If you’ve read the sports page over the last few days you’ve undoubtedly heard about Alabama’s suspension of their star offensive tackle Andre Smith just days before the Sugar Bowl. While Alabama has not confirmed the reason for the suspension, it has been widely speculated that Smith had discussions with an agent regarding his future in the NFL.  If true, such discussions are a big no-no in the eyes of the NCAA and are likely the reason for Smith’s suspension.  If you look around the internet, you’ll find all kinds of articles attacking Smith and wondering how in the world he could be so stupid as to talk to an agent a week before what would’ve likely been his final collegiate game.  Afterall, all he had to do was play the final game and then he could have openly talked to any agent he wanted to.  You’ll also find a few articles discussing slimeball agents and how these types of things go on all the time and give agents such a bad name.  One even went so far as to rank sports agents below personal injury attorneys with respect to slimeballyness….

There is, however, an angle to this story that hasn’t really been discussed.  That is the issue of potential civil and criminal liability for Smith and the, as-yet unknown, Agent.  You see, Alabama is serious about its amateur sports and in order to maintain the legitimacy of its amateur sports, it is has adopted the Alabama Uniform Athlete Agents Act (the “Act”).  Essentially, the Act requires any agent doing business in Alabama to register with the state.  It also contains certain restrictions upon the activities that an agent can and can’t engage in.  Alabama adopted its Act in the current form in 2001, and is one of approximately 30 states that have adopted similar acts.

For example, in addition to requiring the agent to register with the State, the Act states that an agent may not “(1) Give any materially false or misleading information or make a materially false promise or representation. (2) Furnish, directly or indirectly, any thing of value to a student-athlete before the student-athlete enters into the agency contract.  (3) Furnish, directly or indirectly, any thing of value to any individual other than the student-athlete or another registered athlete agent.” (Alabama Code § 8-26A-14(a)).  It also goes on to state that a student-athlete may not, “(2) Accept anything from an athlete agent without first entering into a contract in conformity with this chapter.” (Alabama Code § 8-26A-14(d)).

In addition to regulating the conduct of agents, the Alabama statute prescribes significant criminal penalties for both agents and student-athletes who do not follow the terms of the Act.  Section 8-26a-15 of the Alabama code makes a violation of the Act by an agent a class B or C Felony, depending on the type of violation.  Class B Felonies can carry a sentence of up to 20 years, while Class C convictions can be up to 10 years.  Violations by student-athletes are Class C misdemeanors and carry a mandatory minimum sentence of 70 hours community service.  While it is highly unlikely that a single incident would result in a 20 year prison sentence for an agent, the point is that Alabama clearly wasn’t messing around when it created the Act.  …and they didn’t stop there.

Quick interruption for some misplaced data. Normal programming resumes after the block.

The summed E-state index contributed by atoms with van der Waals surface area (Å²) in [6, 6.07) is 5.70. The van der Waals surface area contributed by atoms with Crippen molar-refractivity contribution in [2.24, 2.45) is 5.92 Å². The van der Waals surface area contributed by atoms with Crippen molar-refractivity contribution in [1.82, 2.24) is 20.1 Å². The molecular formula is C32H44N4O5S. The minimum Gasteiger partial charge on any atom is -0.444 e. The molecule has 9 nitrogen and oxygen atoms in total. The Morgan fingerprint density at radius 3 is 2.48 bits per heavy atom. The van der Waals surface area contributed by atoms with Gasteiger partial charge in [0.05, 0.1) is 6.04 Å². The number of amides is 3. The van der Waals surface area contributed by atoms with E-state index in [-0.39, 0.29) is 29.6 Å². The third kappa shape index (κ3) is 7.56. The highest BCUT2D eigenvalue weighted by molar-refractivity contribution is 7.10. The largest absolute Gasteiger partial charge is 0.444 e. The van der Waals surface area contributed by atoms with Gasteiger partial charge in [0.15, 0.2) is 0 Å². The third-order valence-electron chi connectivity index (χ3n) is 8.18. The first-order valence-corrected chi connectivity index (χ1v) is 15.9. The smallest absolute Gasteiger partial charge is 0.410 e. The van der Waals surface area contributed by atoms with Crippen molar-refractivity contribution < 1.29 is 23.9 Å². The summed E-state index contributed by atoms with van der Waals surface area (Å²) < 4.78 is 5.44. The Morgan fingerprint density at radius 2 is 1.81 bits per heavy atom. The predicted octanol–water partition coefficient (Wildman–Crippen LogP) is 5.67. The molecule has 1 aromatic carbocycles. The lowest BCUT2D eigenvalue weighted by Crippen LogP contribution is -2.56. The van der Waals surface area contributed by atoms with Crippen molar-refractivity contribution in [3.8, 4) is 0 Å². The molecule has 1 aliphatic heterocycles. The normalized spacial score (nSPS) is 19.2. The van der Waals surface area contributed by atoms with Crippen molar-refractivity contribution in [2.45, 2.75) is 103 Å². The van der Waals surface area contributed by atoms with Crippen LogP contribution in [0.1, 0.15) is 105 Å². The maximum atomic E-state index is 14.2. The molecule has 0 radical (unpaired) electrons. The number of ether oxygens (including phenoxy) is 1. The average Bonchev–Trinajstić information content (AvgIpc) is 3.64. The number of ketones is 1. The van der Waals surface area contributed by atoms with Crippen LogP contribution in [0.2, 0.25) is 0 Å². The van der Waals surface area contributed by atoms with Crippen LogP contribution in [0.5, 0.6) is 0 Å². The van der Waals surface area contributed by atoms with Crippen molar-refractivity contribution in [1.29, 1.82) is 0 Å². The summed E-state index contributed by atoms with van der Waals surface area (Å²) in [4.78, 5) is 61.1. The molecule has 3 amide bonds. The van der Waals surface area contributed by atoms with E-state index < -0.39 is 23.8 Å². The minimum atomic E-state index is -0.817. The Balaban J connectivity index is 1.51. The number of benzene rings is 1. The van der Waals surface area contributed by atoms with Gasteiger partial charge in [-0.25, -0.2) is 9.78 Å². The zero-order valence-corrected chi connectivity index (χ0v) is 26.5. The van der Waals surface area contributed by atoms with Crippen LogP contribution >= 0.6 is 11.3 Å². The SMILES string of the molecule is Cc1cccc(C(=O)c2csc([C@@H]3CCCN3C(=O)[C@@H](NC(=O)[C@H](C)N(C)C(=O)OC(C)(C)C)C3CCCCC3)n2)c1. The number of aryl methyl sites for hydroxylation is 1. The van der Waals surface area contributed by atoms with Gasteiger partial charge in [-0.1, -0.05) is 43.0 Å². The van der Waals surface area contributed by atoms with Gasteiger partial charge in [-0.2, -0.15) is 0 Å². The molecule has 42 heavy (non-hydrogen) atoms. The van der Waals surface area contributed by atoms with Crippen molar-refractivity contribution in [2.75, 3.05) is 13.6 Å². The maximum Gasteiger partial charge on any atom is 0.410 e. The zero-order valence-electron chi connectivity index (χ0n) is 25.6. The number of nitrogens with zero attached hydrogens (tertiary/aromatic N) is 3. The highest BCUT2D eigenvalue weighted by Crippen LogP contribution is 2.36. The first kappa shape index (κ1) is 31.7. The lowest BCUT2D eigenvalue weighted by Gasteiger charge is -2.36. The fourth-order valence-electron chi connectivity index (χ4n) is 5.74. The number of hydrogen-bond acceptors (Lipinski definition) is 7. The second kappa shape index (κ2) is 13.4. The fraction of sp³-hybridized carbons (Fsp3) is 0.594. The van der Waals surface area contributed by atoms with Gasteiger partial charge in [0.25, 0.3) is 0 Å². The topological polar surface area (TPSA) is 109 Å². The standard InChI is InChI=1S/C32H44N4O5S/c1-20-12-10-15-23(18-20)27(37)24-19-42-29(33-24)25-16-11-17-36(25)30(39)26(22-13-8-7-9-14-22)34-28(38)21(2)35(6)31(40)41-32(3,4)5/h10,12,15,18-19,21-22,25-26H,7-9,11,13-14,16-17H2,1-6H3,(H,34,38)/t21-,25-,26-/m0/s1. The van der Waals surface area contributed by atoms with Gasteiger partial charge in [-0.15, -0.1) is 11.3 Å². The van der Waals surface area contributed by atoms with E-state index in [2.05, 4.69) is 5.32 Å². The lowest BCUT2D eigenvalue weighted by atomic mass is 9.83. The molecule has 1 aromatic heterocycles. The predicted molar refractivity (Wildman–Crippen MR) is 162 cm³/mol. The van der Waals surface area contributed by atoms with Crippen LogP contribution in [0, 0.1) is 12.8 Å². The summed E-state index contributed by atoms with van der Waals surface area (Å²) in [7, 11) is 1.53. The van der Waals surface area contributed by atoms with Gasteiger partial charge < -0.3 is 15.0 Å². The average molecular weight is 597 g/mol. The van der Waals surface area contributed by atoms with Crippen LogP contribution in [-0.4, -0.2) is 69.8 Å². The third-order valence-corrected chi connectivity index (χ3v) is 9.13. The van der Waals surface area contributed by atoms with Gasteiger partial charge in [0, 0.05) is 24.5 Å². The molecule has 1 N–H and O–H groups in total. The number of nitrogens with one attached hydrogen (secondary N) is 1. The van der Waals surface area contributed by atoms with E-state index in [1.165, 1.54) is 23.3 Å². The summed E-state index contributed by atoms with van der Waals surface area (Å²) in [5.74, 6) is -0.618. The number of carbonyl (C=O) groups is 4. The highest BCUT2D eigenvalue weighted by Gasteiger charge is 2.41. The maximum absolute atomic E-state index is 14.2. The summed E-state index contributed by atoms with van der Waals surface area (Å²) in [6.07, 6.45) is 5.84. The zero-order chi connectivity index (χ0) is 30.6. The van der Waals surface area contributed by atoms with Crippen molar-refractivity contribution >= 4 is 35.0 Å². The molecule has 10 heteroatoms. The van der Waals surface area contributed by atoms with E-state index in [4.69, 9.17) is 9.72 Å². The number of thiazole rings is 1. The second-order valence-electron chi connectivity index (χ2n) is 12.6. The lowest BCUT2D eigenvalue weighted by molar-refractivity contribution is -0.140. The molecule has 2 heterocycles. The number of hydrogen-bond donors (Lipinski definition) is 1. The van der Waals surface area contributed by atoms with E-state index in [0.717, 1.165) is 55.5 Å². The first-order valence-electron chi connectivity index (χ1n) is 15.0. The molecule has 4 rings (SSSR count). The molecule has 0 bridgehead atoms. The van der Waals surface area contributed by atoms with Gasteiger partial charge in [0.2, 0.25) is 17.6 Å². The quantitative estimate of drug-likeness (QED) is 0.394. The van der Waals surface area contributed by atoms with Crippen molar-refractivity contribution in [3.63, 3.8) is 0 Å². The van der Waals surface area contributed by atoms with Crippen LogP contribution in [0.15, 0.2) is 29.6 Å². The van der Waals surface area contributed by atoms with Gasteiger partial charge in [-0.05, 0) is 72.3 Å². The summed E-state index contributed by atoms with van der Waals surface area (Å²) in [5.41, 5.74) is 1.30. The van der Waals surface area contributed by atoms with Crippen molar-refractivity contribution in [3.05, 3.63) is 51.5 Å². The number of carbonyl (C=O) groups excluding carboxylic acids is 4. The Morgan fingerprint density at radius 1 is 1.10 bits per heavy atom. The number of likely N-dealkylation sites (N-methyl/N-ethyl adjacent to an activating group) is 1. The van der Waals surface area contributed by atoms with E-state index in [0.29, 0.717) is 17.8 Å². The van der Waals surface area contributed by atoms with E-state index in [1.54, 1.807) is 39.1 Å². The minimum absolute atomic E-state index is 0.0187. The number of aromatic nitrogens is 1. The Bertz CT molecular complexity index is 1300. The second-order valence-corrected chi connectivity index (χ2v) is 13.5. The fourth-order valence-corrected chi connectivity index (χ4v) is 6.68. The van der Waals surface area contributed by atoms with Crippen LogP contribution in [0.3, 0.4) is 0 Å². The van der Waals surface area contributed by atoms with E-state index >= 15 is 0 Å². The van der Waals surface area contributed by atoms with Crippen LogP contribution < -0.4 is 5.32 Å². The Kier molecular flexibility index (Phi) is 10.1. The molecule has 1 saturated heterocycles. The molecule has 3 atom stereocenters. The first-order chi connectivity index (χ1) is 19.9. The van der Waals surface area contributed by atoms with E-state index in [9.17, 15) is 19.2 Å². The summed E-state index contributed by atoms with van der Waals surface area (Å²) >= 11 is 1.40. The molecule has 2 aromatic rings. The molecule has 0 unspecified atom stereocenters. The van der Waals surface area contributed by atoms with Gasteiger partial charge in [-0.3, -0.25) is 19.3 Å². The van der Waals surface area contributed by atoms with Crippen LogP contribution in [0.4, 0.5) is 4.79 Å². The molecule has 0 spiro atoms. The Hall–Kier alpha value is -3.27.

Alabama also provides civil remedies to universities who are harmed by the actions of the agent and student-athlete.  Alabama Code § 8-26A-16(B) allows the university to recover “losses and expenses incurred because… the educational institution was injured by a violation of this chapter or was penalized, disqualified, or suspended from participation in athletics by a national association for the promotion and regulation of athletics, by an athletic conference, or by reasonable self-imposed disciplinary action taken to mitigate sanctions likely to be imposed by such an organization.”  So what does that mean?  Well, it could mean a whole lot of things.  Here’s a likely scenario - suppose a university is sanctioned by the NCAA and is unable to compete in post-season bowl games the following year.  That would also mean the university would have to forego all of the revenue that goes along with it, including TV revenue.  Given the economic impact of college football bowl games, the result of such a sanction could clearly be measured in the millions of dollars.  All of those damages can likely be traced back to the improper contact between the agent and student-athlete, and the agent and student-athlete could be sued by the university for all of the lost revenue!  I sure hope the agent negotiated a big NFL signing bonus…

While the Andre Smith situation will likely not cause any direct harm to Alabama as they appear to be doing a good job of self-policing so that the NCAA doesn’t have to step in, lessons can still be learned.  There can be significant civil liabilities for student-athletes and agents who try to skirt the rules to get an unfair advantage.  Time will tell if there will be any criminal charges brought in this matter.  However, yesterday the Alabama Attorney General did say that they were investigating the matter.  Given Alabama’s track record, it certainly wouldn’t surprise me if we see a criminal complaint once the identity of the agent is revealed.

Agree, disagree, or think my writing stinks? Let me hear about it.

Matt Breeden (SportsLawGuru.com) is an internationally respected business advisor and attorney based in Indianapolis, IN. His practice is focused on Sports & Entertainment, Intellectual Property, Commercial and Corporate Law. He represents Sports & Entertainment properties, as well as many other businesses, in a variety of matters, including: Broadcast & Digital Media Agreements, Licensing Agreements, Sponsorship Agreements, Commercial Agreements, Athlete/Driver Contracts, Insurance & Risk Management, Employment Agreements, Litigation Management, Mergers & Acquisitions, Business Formation and Corporate Governance.